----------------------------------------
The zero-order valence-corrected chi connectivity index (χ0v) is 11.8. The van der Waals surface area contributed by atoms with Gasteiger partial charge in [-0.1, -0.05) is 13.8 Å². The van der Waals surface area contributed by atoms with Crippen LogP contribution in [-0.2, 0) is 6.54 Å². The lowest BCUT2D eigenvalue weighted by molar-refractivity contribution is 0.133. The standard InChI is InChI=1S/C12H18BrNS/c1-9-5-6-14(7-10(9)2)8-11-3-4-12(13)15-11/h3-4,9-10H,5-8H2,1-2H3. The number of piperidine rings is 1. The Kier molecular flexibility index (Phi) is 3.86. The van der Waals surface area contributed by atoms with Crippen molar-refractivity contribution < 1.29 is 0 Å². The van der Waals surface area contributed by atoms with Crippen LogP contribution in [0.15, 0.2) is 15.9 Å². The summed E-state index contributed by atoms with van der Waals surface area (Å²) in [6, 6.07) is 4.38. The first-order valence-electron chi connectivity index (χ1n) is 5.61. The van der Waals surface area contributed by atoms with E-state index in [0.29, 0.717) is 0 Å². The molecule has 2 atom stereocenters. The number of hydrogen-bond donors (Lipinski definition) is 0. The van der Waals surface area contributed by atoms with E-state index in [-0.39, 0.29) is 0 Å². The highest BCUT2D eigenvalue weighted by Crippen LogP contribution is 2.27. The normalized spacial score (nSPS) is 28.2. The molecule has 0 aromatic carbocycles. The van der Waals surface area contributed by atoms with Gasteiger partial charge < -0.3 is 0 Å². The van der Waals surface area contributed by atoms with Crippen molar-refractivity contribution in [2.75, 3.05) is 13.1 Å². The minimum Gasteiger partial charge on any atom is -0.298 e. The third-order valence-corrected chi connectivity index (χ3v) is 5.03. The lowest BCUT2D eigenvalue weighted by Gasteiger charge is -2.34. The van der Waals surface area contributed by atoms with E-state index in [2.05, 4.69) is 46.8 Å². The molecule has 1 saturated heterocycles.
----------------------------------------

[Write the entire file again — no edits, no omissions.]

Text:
The zero-order valence-corrected chi connectivity index (χ0v) is 11.8. The van der Waals surface area contributed by atoms with Gasteiger partial charge in [-0.1, -0.05) is 13.8 Å². The van der Waals surface area contributed by atoms with Crippen LogP contribution in [-0.2, 0) is 6.54 Å². The lowest BCUT2D eigenvalue weighted by molar-refractivity contribution is 0.133. The standard InChI is InChI=1S/C12H18BrNS/c1-9-5-6-14(7-10(9)2)8-11-3-4-12(13)15-11/h3-4,9-10H,5-8H2,1-2H3. The number of piperidine rings is 1. The Kier molecular flexibility index (Phi) is 3.86. The van der Waals surface area contributed by atoms with Crippen molar-refractivity contribution < 1.29 is 0 Å². The van der Waals surface area contributed by atoms with Crippen LogP contribution in [0.15, 0.2) is 15.9 Å². The summed E-state index contributed by atoms with van der Waals surface area (Å²) in [6, 6.07) is 4.38. The first-order valence-electron chi connectivity index (χ1n) is 5.61. The van der Waals surface area contributed by atoms with E-state index in [0.29, 0.717) is 0 Å². The molecule has 2 atom stereocenters. The number of hydrogen-bond donors (Lipinski definition) is 0. The van der Waals surface area contributed by atoms with E-state index in [-0.39, 0.29) is 0 Å². The highest BCUT2D eigenvalue weighted by Crippen LogP contribution is 2.27. The normalized spacial score (nSPS) is 28.2. The molecule has 0 aromatic carbocycles. The van der Waals surface area contributed by atoms with Gasteiger partial charge < -0.3 is 0 Å². The van der Waals surface area contributed by atoms with Crippen molar-refractivity contribution in [2.75, 3.05) is 13.1 Å². The minimum Gasteiger partial charge on any atom is -0.298 e. The third-order valence-corrected chi connectivity index (χ3v) is 5.03. The lowest BCUT2D eigenvalue weighted by Gasteiger charge is -2.34. The van der Waals surface area contributed by atoms with E-state index in [2.05, 4.69) is 46.8 Å². The molecule has 1 saturated heterocycles.